As a consequence, they have no incentive for being responsible for that publication. If in fact that rule were changed — and there are plenty of people who think it should be changed — I think that a lot of things would be different today, including the amount of disinformation.

Q: Gorsuch writes that the decision "to tolerate the occasional falsehood to ensure robust reporting by a comparative handful of print and broadcast outlets has evolved into an ironclad subsidy for the publication of falsehoods by means and on a scale previously unimaginable." Do you agree?

A: First of all, we should recognize where the criticism is coming from. It's coming from the conservative right, who are unhappy with what the liberal press writes about conservatives in general.

It also implies by the use of the word "subsidy" that there's no penalty for what you publish.

I think he is really talking about the press in one breath and then, in the same breath, lumping in social media.

I would say that for the print press, there is no such subsidy as he implies because every publication is carefully vetted, or at least is subject to questioning, either by the reporter, the editor, or if they have a lawyer, by a lawyer.

What happens on social media is people say whatever they want, just as Justice Gorsuch says, and you end up with a subsidy in effect that's been given by Congress to let them do it without any consequences.

Now, to be fair, Facebook has a system of trying to check out some of the statements that are made.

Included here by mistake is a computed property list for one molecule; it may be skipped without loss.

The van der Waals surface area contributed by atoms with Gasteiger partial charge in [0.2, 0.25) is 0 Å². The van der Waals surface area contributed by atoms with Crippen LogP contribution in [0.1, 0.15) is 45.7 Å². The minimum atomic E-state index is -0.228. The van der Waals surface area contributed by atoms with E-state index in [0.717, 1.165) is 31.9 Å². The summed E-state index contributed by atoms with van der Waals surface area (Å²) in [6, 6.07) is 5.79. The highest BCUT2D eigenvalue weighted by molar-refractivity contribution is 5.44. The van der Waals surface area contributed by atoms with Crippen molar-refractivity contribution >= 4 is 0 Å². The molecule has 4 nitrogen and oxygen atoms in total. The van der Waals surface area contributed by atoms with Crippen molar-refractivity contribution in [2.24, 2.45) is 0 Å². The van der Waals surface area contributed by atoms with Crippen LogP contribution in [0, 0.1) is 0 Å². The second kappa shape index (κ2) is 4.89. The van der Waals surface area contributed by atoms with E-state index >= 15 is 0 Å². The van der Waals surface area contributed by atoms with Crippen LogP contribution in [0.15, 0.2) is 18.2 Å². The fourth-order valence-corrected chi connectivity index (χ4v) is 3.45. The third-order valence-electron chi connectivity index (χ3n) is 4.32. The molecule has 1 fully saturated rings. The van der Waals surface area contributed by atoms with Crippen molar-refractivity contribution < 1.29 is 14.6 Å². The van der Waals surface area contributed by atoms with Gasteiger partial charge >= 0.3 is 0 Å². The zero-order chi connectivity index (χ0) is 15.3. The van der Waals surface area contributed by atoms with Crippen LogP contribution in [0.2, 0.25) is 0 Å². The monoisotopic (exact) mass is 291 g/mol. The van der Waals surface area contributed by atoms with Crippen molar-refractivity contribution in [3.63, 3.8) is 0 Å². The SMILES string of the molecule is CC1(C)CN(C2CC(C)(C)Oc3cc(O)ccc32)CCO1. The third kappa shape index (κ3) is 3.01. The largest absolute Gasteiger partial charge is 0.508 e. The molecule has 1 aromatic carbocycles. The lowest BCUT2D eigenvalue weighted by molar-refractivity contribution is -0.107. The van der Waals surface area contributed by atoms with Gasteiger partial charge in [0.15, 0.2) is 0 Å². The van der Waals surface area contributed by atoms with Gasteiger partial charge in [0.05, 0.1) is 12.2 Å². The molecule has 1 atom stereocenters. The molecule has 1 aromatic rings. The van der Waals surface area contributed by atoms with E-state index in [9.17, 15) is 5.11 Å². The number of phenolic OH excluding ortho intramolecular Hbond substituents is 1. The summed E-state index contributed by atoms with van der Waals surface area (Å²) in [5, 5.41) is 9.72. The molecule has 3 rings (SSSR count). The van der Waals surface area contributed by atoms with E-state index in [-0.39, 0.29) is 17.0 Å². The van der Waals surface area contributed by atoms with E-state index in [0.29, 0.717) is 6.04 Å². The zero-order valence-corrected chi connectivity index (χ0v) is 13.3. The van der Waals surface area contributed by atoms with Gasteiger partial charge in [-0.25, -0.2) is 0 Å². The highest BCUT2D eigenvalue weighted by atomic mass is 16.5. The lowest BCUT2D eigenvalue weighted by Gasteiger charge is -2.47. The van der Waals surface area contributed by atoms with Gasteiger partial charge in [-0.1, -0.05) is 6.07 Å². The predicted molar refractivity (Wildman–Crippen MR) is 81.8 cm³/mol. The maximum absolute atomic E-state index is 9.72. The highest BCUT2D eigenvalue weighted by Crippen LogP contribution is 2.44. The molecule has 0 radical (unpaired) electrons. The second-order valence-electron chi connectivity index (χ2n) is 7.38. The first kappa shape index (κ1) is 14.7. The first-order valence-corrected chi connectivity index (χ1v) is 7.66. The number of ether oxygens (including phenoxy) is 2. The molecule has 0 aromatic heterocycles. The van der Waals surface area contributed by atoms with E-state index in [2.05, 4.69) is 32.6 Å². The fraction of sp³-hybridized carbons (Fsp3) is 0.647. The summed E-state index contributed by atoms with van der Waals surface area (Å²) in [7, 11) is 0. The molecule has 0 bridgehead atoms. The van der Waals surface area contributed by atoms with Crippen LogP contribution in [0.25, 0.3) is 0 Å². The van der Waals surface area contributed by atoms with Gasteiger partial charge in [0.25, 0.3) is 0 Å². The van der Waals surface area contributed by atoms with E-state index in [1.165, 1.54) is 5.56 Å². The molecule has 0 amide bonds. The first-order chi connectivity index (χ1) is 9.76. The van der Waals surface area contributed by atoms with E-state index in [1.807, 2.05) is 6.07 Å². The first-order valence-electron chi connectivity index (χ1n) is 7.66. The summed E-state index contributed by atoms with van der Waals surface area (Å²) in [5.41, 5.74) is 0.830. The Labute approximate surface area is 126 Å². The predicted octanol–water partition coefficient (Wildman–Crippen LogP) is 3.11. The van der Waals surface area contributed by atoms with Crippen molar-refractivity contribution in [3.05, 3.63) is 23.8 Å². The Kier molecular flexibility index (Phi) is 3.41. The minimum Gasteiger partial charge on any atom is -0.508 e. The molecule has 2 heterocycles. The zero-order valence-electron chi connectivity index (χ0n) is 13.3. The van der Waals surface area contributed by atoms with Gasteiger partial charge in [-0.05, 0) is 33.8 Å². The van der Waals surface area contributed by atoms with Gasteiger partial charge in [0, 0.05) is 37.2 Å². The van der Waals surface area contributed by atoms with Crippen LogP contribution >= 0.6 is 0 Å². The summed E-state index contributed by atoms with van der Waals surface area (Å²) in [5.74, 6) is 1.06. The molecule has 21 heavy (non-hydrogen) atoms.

So what Gorsuch is complaining about is absolutely running off the mouth of social media. And I agree with him. I think he's 100% right. I do not think the solution, however, is to change the libel laws.

He has the right problem, but the wrong solution.

The solution ought to be that Facebook should be made responsible. And we'd have a complete change. And that's up to Congress.

Congress have been sitting on complaints about 230 for half a decade and doing nothing about them. Even Facebook admits it has too much freedom. Facebook runs ads on the back page of The New York Times saying, "We want 230 changed."

Editor's note: During testimony to Congress in March 2021, Facebook founder Mark Zuckerberg recommended that the law be amended. 

Q: Does New York Times v. Sullivan go far enough in protecting media from libel, especially in today's digital and social media landscape?

A: I think so. The rule is, basically, if you are lying, you're going to have problems. But as I said, the problem is not the law. It's the fact that they're able to get on social media and mouth off, and they don't have any money, so no one sues them.

Q: Finally, you have represented news outlets in landmark cases including New York Times v. Sullivan, the Pentagon Papers and Branzburg v. Hayes. How have these shaped your career?

A: I was lucky to have come on the legal scene at the time that the First Amendment was suddenly being dusted off and used, particularly in media cases, but there's been a huge revolution in the First Amendment.

(The) cases you talk about are all the same. In other words, there is a situation where you have a law that's been in place for a long time — a libel law. And all of a sudden, someone says, "Why doesn't the First Amendment apply to a libel law?"

(With) the reporter's privilege case (Branzburg v. Hayes), the law said you have to cough up information about sources if you're asked to do so. Where's the First Amendment in all that? (The case) was won by the government, but we were able to convince lawyers and legislators throughout the country to take the principle of the case.

What we argued in that case — namely that the First Amendment protects you — is now a law in (nearly every) state.